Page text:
Your mainland license plates will not work here. Your car must be registered in the US Virgin Islands. Motorcycles go through the same registration and tax processes as cars.
Step 1. Customs
Clearing customs and paying duty is usually done at an office close to the shipping dock. The duty collected is based on country of origin on the car and is calculated using the book value or Bill of Sale, whichever is greater. The VIN number is used to determine origin: if the first digit is 1, 4 or 5 it is a U.S. car and there is a no duty owed. Vinu2019s starting with 2 or 3, there is a 6% duty. Vinu2019s starting with 6 or with a letter it is 3.5% duty. The U.S. Customs Office will accept personal checks, cash, certified checks and money order. You can call the Customs Office at (340) 714-1600 for more information.
Step 2. Road Tax
- You must get a Bill of Lading from the shipping agent when the car arrives in the USVI.
- Take the Bill of Lading to the Internal Revenue Office, and pay the 16 cents per pound road tax. This fee is accessed when you bring a car into the territory. Your title may have the weight on it; if it does that is what they will use. If it does not you can look up the weight on-line and print that page to show when paying the road tax. For more information call Internal Revenue office at (340) 714-9332. You can use cash, certified check or money order to pay this tax.
Step 3. Insurance
Insurance is required in the US Virgin Islands. You must get your vehicle insured before requesting a moving permit.
Compulsory Auto Liability Insurance is the law in the Virgin Islands; it requires that every registered vehicle have auto liability coverage. You must have auto insurance before you can request a moving permit and/or register your vehicle. When shopping around for auto insurance make sure the company is licensed to offer insurance in the U.S. Virgin Islands! The big name insurers common in the U.S. like Geico, All State and so on, do not exist in the U.S. Virgin Islands. If you are shipping your car you should check with your existing state-side insurance for information; and then contact local insurance companies in the U.S. Virgin Islands for quotes and coverage details. Once you have obtained a policy, get a certificate of insurance which provides details of your vehicle and coverage dates. A copy of your insurance card should be kept in your vehicle, a second copy is needed to register your vehicle. Failure to carry auto liability insurance may result in penalties such as fines for first offense; and fines and forfeiting right to operate a motor vehicle for not less than 30 days or more than 2 years from date of conviction.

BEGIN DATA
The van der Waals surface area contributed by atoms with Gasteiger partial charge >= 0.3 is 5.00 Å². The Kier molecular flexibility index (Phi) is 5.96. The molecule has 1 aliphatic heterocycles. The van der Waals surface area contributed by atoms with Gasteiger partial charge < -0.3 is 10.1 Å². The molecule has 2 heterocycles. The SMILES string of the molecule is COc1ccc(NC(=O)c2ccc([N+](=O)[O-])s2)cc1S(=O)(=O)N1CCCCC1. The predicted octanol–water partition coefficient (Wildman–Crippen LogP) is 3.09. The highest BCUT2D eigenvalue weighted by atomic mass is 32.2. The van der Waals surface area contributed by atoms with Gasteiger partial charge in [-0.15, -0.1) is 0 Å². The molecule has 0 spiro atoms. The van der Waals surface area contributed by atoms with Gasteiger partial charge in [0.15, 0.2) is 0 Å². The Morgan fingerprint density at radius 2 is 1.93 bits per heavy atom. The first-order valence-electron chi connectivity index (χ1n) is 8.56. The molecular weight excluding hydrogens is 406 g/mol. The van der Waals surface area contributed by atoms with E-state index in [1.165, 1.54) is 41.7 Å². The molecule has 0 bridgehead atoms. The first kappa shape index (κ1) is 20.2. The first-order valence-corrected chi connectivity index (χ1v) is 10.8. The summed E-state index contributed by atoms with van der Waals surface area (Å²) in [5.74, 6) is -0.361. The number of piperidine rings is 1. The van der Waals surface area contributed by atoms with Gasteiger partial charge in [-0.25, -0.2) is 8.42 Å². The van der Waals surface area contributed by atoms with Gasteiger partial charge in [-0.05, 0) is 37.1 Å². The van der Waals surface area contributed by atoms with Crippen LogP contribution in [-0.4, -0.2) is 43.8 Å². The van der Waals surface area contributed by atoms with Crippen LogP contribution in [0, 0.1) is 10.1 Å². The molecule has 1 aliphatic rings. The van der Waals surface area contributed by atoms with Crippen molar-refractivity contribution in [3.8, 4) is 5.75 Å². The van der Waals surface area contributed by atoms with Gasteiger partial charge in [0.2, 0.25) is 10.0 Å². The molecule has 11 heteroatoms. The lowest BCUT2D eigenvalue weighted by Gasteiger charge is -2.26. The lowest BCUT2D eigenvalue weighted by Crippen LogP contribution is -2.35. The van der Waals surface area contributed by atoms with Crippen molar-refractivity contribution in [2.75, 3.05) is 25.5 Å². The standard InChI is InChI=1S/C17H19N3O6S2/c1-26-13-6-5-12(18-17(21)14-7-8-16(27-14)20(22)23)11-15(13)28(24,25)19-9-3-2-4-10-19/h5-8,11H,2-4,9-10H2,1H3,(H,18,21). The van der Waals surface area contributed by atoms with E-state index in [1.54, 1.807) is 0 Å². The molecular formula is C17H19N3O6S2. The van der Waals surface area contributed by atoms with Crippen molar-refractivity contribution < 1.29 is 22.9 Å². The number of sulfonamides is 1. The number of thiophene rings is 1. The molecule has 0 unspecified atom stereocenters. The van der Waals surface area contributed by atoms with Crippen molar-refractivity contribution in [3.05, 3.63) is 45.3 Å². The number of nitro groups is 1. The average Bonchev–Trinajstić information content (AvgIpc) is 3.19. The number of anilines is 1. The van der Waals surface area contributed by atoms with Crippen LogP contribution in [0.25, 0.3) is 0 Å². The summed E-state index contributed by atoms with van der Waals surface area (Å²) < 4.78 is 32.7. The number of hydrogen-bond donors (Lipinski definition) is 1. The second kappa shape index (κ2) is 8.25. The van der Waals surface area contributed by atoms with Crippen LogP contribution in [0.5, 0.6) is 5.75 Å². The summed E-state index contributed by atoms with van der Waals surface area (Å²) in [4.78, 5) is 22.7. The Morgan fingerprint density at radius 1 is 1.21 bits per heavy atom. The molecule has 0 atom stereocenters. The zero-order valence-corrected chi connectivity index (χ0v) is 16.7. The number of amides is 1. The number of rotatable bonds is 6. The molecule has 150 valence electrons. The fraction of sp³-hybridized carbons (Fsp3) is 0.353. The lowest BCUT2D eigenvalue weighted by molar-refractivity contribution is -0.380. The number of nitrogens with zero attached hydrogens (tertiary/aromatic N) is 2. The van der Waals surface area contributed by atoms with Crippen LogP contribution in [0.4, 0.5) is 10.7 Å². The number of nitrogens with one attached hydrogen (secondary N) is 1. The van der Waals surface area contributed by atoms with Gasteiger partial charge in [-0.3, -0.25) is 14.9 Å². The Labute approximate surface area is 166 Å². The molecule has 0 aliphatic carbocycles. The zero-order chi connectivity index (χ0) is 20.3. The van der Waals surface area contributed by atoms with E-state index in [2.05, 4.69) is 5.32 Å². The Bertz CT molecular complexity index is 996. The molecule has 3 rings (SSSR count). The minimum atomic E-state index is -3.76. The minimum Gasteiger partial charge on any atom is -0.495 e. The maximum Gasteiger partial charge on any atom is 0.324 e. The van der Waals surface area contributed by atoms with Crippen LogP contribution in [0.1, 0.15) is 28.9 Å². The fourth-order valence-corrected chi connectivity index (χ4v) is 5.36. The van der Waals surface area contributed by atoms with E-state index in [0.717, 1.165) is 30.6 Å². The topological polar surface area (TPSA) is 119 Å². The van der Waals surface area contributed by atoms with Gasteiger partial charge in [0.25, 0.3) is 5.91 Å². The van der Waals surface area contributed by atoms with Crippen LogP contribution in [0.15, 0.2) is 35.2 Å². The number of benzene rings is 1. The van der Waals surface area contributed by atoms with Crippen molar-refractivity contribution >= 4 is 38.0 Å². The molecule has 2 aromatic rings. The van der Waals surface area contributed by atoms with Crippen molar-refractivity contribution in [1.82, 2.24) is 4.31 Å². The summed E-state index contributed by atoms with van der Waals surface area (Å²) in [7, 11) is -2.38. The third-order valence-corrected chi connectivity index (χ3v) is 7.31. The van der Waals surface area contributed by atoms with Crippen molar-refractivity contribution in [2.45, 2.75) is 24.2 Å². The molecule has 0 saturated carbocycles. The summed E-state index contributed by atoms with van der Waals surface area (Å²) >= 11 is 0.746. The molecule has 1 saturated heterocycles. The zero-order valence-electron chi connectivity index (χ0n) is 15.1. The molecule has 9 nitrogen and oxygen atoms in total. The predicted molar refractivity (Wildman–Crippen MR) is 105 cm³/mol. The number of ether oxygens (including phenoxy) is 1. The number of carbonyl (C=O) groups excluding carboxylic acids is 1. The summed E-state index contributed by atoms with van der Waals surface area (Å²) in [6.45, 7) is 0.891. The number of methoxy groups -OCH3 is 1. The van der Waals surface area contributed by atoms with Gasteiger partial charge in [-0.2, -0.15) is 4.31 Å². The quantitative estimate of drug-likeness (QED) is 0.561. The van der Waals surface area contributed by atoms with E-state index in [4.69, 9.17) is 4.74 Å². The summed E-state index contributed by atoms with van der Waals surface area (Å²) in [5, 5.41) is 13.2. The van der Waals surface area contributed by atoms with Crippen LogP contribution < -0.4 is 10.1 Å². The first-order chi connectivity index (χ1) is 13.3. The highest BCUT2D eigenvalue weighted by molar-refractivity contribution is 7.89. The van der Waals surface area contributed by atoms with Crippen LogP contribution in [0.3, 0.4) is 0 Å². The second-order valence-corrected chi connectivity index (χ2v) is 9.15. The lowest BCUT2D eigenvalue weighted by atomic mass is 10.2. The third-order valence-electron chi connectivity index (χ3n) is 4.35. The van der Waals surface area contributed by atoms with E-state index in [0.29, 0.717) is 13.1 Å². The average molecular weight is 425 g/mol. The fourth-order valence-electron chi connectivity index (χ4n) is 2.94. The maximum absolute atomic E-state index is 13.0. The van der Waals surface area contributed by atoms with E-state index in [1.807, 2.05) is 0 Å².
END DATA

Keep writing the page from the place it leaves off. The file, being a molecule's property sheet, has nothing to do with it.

Step 4. Moving Permit
Go to the Department of Motored Vehicles (DMV) to get a permit to move your vehicle from the dock. Moving permits are $5. The permit allows you to move a non-registered vehicle from one point to another and only between those two points. Usually the dock to the DMV. St. John residents would need to secure a moving permit to move their vehicle from the dock on St. Thomas to the car barge in Red Hook and then to the DMV on St. John to complete the inspection and registration process.
Step 5. Inspection
Take your vehicle to DMV to get your vehicle inspected. Bring with you, receipt that you paid the road tax, title or notarized letter indicating why you donu2019t have the title, proof of insurance and driveru2019s license. You do not need a Virgin Islands driveru2019s license, you can use your stateside driveru2019s license. A new resident has a 90 day grace period to get their Virgin Islands driveru2019s license. You may be asked to show your moving permit. There is a $10 inspection fee.
Inspection Process: The driver stays seated in the drivers seat unless asked to get out to open the trunk and show the spare tire. They will check windshield wipers, horn, lights, spare tire, turn signals, brake lights, breaks, tires, exhaust and muffler, mirrors, general condition of the caru2026 If you donu2019t pass inspection, the inspector will tell you why and give you a form showing what part you failed. You have to fix the problem and come back for inspection with the paper they gave you. If you fail inspection on a car that just entered the territory you will have to get a moving permit to get it to a garage to repair it and then another to bring it back to the DMV to complete inspection and registration.
Step 6. Registration/New Plates
Necessary paperwork for first time registrants are inspection form, receipt that you paid the road tax, title or notarized letter indicating why you donu2019t have the title, proof of insurance and driveru2019s license. You may be asked to show your moving permit. The cost of registration is based on the weight of the car. It can vary from $34 to $91 approximately. At the end of registration you will be given VI plates, a registration sticker for your windshield and a registration form. Plates and windshield sticker must be visible at all times.